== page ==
Margaret of Anjou Facts:
Known for: Queen Consort of Henry VI of England, figure in the Wars of the Roses and the Hundred Years' War, character in four plays by William Shakespeare
Dates: March 23, 1429 - August 25, 1482
Also known as: Queen Margaret
Father: Rene (Reignier), "Le Bon Roi Rene," Count of Anjou, later Count of Provence and King of Naples and Sicily, titular King of Jerusalem. His sister Marie d'Anjou was the Queen Consort of Charles VII of France
Mother: Isabella, Duchess of Lorraine
Margaret of Anjou Biography:
Margaret of Anjou was raised in the chaos of a family feud between her father and her father's uncle in which her father was for some years imprisoned. Her mother, Duchess of Lorraine in her own right, was well-educated for her time, and since Margaret spent much of her childhood in her mother's company, and that of her father's mother, Yolande of Aragon, Margaret was certainly well-educated as well.
On April 23, 1445, Margaret of Anjou married Henry VI of England. Her marriage to Henry was arranged by William de la Pole, later duke of Suffolk, part of the Lancastrian party in the Wars of the Roses; the marriage defeated plans by the House of York to find a bride for Henry. The King of France negotiated for Margaret's marriage as part of the Truce of Tours, which gave control of Anjou back to France provided for peace between England and France, temporarily suspending the fighting known later as the Hundred Years' War. Margaret was crowned at Westminster Abbey.
In 1448, Margaret founded Queen's College, Cambridge. She played a significant role in her husband's reign, responsible for raising taxes and for match-making among the aristocracy.
Henry had inherited his crown when he was an infant, King of England and claiming kingship of France by inheritance. The French Dauphin, Charles, was crowned as Charles VII with the aid of Joan of Arc in 1429. and Henry had lost most of France by 1453. During Henry's youth he had been educated and raised by Lancastrians while the Duke of York, Henry's uncle, held the power as Protector.
In 1453, Henry was taken ill with what has usually been described as a bout of insanity; Richard, Duke of York, again became Protector. But Margaret of Anjou gave birth to a son, Edward (October 13, 1451), and the Duke of York was no longer the heir to the throne. Rumors later surfaced -- useful to the Yorkists -- that Henry was unable to father a child and that Margaret's child must be illegitimate.
After Henry recovered, in 1454, Margaret became actively involved in the Lancastrian politics, defending her son's claim as the rightful heir. Between the different claims to the succession, and the scandal of Margaret's active role in leadership, the Wars of the Roses began at the battle of St. Albans, 1455.
Margaret played a very active role in the struggle. She outlawed the Yorkist leaders in 1459, refusing recognition of York as Henry's heir. In 1460, York was killed. His son Edward, now Duke of York and later Edward IV, allied with Richard Neville, Warwick, as leaders of the Yorkist party.
In 1461, Margaret and the Lancastrians were defeated at Towton. Edward VI, son of the late Richard, Duke of York, became King. Margaret, Henry, and their son went to Scotland; Margaret went on to France and helped arrange for French support for an invasion of England. The forces failed in 1463. Henry was captured and sent to the Tower in 1465.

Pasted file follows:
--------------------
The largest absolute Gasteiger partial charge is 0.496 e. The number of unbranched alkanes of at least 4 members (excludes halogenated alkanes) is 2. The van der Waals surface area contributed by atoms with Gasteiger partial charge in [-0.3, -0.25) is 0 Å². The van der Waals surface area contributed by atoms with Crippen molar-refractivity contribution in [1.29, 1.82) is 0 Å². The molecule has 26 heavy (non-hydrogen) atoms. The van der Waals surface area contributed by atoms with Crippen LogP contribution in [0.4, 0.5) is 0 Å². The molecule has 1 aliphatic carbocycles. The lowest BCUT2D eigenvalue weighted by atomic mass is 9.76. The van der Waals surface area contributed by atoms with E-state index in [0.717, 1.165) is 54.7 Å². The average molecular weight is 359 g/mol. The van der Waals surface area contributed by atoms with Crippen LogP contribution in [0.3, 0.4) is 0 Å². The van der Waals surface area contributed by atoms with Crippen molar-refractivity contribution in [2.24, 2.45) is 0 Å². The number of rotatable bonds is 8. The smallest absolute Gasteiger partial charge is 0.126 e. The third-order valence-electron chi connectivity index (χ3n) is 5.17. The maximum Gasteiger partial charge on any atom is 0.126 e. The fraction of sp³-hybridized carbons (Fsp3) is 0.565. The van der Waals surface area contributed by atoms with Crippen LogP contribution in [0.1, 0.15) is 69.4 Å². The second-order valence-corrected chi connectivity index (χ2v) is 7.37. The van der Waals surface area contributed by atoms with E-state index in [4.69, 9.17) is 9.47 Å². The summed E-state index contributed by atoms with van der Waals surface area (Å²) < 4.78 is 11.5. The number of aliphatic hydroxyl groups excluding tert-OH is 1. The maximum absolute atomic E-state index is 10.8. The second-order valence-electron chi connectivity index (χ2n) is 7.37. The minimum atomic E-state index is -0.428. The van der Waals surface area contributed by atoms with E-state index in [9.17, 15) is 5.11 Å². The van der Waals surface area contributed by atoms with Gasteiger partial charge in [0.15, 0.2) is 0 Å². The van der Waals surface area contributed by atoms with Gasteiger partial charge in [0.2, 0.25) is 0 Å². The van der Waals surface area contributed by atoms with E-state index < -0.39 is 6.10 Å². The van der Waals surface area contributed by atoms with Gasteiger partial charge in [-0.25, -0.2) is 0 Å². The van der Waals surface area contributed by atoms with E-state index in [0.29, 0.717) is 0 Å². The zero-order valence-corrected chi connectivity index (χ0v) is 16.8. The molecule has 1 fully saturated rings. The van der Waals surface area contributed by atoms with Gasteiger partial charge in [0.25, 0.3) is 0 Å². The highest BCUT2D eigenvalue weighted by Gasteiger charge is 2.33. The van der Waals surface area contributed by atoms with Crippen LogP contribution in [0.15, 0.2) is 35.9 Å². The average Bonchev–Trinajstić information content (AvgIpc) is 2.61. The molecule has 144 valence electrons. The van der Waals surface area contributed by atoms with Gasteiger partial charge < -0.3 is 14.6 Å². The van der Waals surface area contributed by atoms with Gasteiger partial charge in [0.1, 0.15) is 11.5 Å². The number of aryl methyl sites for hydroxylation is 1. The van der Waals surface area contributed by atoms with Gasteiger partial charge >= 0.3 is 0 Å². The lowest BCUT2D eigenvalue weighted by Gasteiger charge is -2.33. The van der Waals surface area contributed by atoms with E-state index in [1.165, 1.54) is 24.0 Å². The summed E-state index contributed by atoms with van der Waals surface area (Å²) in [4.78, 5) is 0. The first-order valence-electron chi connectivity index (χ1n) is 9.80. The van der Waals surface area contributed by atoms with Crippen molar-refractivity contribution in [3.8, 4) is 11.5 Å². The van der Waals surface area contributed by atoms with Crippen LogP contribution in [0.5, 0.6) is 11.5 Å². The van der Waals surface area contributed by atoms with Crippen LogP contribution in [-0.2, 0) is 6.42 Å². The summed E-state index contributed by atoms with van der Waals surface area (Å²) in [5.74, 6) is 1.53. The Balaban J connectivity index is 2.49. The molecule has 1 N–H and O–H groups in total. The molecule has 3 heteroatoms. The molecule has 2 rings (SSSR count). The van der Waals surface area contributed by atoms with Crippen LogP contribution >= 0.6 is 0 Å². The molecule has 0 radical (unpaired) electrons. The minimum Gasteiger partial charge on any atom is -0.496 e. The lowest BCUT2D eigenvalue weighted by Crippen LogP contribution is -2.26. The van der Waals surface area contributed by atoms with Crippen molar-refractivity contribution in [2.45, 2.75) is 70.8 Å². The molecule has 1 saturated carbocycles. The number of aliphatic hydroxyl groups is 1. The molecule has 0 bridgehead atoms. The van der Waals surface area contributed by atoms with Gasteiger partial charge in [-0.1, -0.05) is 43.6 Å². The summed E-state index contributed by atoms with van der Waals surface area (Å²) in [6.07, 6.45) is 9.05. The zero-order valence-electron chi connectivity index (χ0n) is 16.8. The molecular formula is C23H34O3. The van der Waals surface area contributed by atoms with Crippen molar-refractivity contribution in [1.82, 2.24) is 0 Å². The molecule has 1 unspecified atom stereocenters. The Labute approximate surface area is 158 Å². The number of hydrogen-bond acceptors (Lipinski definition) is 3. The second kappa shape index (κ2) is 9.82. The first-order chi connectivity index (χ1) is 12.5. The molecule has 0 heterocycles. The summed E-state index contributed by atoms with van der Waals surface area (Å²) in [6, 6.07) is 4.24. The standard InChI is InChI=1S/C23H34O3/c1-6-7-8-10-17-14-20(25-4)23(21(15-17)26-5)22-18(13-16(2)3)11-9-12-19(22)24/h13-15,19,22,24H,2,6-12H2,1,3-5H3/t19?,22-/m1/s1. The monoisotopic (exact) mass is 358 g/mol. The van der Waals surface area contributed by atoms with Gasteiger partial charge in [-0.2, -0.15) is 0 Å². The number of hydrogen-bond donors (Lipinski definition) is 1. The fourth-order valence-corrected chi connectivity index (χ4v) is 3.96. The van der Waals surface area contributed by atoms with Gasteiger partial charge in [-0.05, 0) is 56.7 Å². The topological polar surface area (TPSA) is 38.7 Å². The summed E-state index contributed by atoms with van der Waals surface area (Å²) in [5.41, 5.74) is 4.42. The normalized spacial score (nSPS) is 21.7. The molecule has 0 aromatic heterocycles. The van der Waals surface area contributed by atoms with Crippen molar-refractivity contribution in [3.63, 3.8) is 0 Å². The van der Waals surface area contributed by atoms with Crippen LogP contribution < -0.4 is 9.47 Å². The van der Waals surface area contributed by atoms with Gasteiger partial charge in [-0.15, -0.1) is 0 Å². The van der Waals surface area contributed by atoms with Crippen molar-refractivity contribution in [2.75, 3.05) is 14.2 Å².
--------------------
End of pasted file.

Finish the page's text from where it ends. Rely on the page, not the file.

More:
Warwick, called "Kingmaker," helped Edward IV in his initial victory over Henry VI. Falling out with Edward, Warwick changed sides, and supported Margaret in her cause to restore Henry VI to the throne, which they succeeded in doing in 1470. Warwick's daughter Isabella Neville was married to George, Duke of Clarence, son of the late Richard, Duke of York. Clarence was the brother of Edward IV and also brother of the next king, Richard III. In 1470, Warwick married (or perhaps formally betrothed) his second daughter, Anne Neville, to Edward, Prince of Wales, son of Margaret and Henry VI.
Margaret returned to England in April, 1471, and on the same day, Warwick was killed at Barnet. In May, 1471, Margaret and her supporters were defeated at the battle of Tewkesbury. Margaret and her son were taken prisoner. Her son, Edward, Prince of Wales, was killed. Her husband, Henry VI, died in the Tower of London, presumably murdered.
Margaret of Anjou was imprisoned in England for five years. In 1476, the King of France paid a ransom to England for her, and she returned to France. She lived in poverty until her death in 1482 in Anjou.
Margaret of Anjou in Fiction
Shakespeare's Margaret of Anjou: Called Margaret and later Queen Margaret, Margaret of Anjou is a character in four plays, Henry VI Parts 1-3 and in Richard III. Shakespeare compresses and changes events because his sources are incorrect, or for the sake of the literary plot, so Margaret's representation in Shakespeare is more iconic than historical. Margaret, for instance, was nowhere near Edward IV at the time that Shakespeare has her cursing the various Yorkists. She was in Paris from 1476 until her death in 1482. When she curses Elizabeth to suffer as Margaret suffered, by losing a husband and son, she leaves out that she (Margaret) was involved as well in the deaths of the father of Edward IV and Richard III. Shakespeare's audience may well have remembered those facts, however, which would make more strongly what seems to be Shakespeare's point: the repetitive pattern of murders between the related families of the houses of York and Lancaster.
Priory of Sion: Margaret's father Rene was allegedly the ninth Grand Master of the Priory of Sion, an organization popularized by literature such as The DaVinci Code. The organization's existence is generally dismissed by historians as based on forged evidence.
More women's history biographies, by name:
- Portrait of Margaret of Anjou - a 19th century illustration based on medieval images